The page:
Zdzairski has another post regarding his interpretation of the court document; he states that Apple would be required to create and ultimately validate and defend a forensic tool for breaking into their devices. I think I interpret the section regarding what the FBI was requesting from Apple slightly differently to Zdzairski. I may be wrong, but I feel like the FBI is just trying to find a way to utilise a technology like the IP-Box to break into the phone. The FBI just requires a temporary version of iOS to be loaded onto the phone by Apple that allows a user to send unlimited codes with no software delay (as mentioned in the Elcomsoft blogpost, the 5C has a software based delay rather than a hardware based delay). I don’t think Apple is required to create a validated forensic tool, and theoretically they could also comply by loading the software onto the device (specifically only for that serial and IMEI combination) and then when the phone resets the OS is gone – similar to how Zdzairski’s original method worked. Patrick Gray mentionned on the latest episode of Risky Business that the wording would suggest that Apple doesn’t need to hand anything over to the FBI afterwards but then agrees that in the future Apple will probably require user password for firmware updates/DFU mode which ultimately gets rid of their ability to comply.

    Zdzairski also posted his opinions on why the device probably doesn’t have anything of interest on it. Lastly he has also posted up about his thoughts on why the FBI didn’t compel Apple to take an iCloud backup of the device.

    A Message to Our Customers, Apple and FBI
    Moral Ethics of Backdoor iPhone 5C
    tl;dr Apple’s technical capabilities under FBI AWA order
    Code is law
    Apple, FBI, and the Burden of Forensic Methodology
    Risky Business #399 — Apple vs the Government of the United States
    10 Reasons Farook’s Work Phone Likely Won’t Have Any Evidence
    On FBI’s Interference with iCloud Backups

  5. Jared Atkinson has two new posts this week. The first post relates to installing his PowerForensics toolkit using either the PowerShell gallery or GitHub. The second post relates to the Invoke-ForensicDD cmdlet. This post explains a bit about the cmdlets similarities with the unix DD command.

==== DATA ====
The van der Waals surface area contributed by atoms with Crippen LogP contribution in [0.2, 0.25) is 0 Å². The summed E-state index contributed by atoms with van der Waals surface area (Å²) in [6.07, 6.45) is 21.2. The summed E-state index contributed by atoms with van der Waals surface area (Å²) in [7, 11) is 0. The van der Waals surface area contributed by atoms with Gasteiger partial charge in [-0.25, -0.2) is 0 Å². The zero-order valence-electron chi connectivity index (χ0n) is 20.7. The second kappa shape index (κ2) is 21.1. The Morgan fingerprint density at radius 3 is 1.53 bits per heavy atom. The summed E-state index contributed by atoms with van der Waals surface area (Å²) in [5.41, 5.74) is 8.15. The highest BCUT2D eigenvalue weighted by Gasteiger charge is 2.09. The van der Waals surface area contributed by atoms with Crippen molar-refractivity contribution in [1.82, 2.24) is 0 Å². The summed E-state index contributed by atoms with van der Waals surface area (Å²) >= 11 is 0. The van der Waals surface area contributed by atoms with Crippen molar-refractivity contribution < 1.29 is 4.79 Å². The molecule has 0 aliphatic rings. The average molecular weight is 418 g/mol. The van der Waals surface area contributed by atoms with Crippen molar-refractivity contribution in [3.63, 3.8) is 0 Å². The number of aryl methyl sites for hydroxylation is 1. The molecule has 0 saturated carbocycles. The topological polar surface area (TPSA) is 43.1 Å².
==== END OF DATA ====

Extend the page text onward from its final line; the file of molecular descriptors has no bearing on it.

Installing PowerForensics
    Forensic Friday: Invoke-ForensicDD

  6. Thomas White at Tribal Chicken has a post up (last week, but it was updated again this week) with a new volatility plugin which attempts to extract Apple FileVault 2 Volume Master Keys. I like how he explains his methodology of locating the key and then shows the commands a user can use to test it out.
    Extracting filevault2 keys with Volatility

  7. Harlan Carvey has two posts up this week. The first post shares Mary Ellens toolist as well as a bit about Eric Zimmerman’s new LECmd tool. I think the main take away is this sentence: “information should be available to the analyst, but I also believe that it’s the responsibility of the analyst to (a) recognize what information can be derived from various data sources, and (b) be able to correctly interpret and utilize that data”. Lastly he finishes with a second “in the trenches” story about incompetent IT staff.

    The second post provided a plugin update for the appcompatcache regripper plugin to allow it to work with Windows 10.  He then continues onto comment on the use of the PECapture tool and its potential use and finishes with an “In the trenches” about computer networking.
    Tools, Links, From the Trenches, part deux

  8. WeAre4n6 have a new post up about thumbnail databases on Android. These databases usually have a name similar to imgcache* and contain JPEGs. As a result an examiner can carve out potential files of interest.
    Do not miss: new thumbnail databases in Android OS

  9. There were two posts up by the students at Champlain College this week. The first was an Introduction the teams project on data extractions from jailbroken iOS 9 devices. This research will cover a comparison of the data obtained from an iPhone before and after a jailbreak. This is quite useful research to have as occasionally there may be no option for an examiner other than to jailbreak the device, so it’s good to have some research to explain what is changed.

    The second was an introduction to Mac RAM Analysis. The team will be looking into an analysis of memory on a current Mac computer, with a report covering their analysis. I haven’t had to do much memory analysis on Mac computers but I do know that Macquisition by Blackbag is able to extract memory. While they’re at it, it would be good as an addendum to do some testing on the memory that can be obtained when a computer is rebooted into a tool like Macquisition; the tool uses up less than a gigabyte of memory, and on a 16GB system, that’s still a lot of information that could theoretically be obtained should the system maintain power during the reboot.

And that’s all for Week 7! If you think I’ve missed something, or want me to cover something specifically let me know at randomaccess3+thisweekin4n6 at gmail dot com.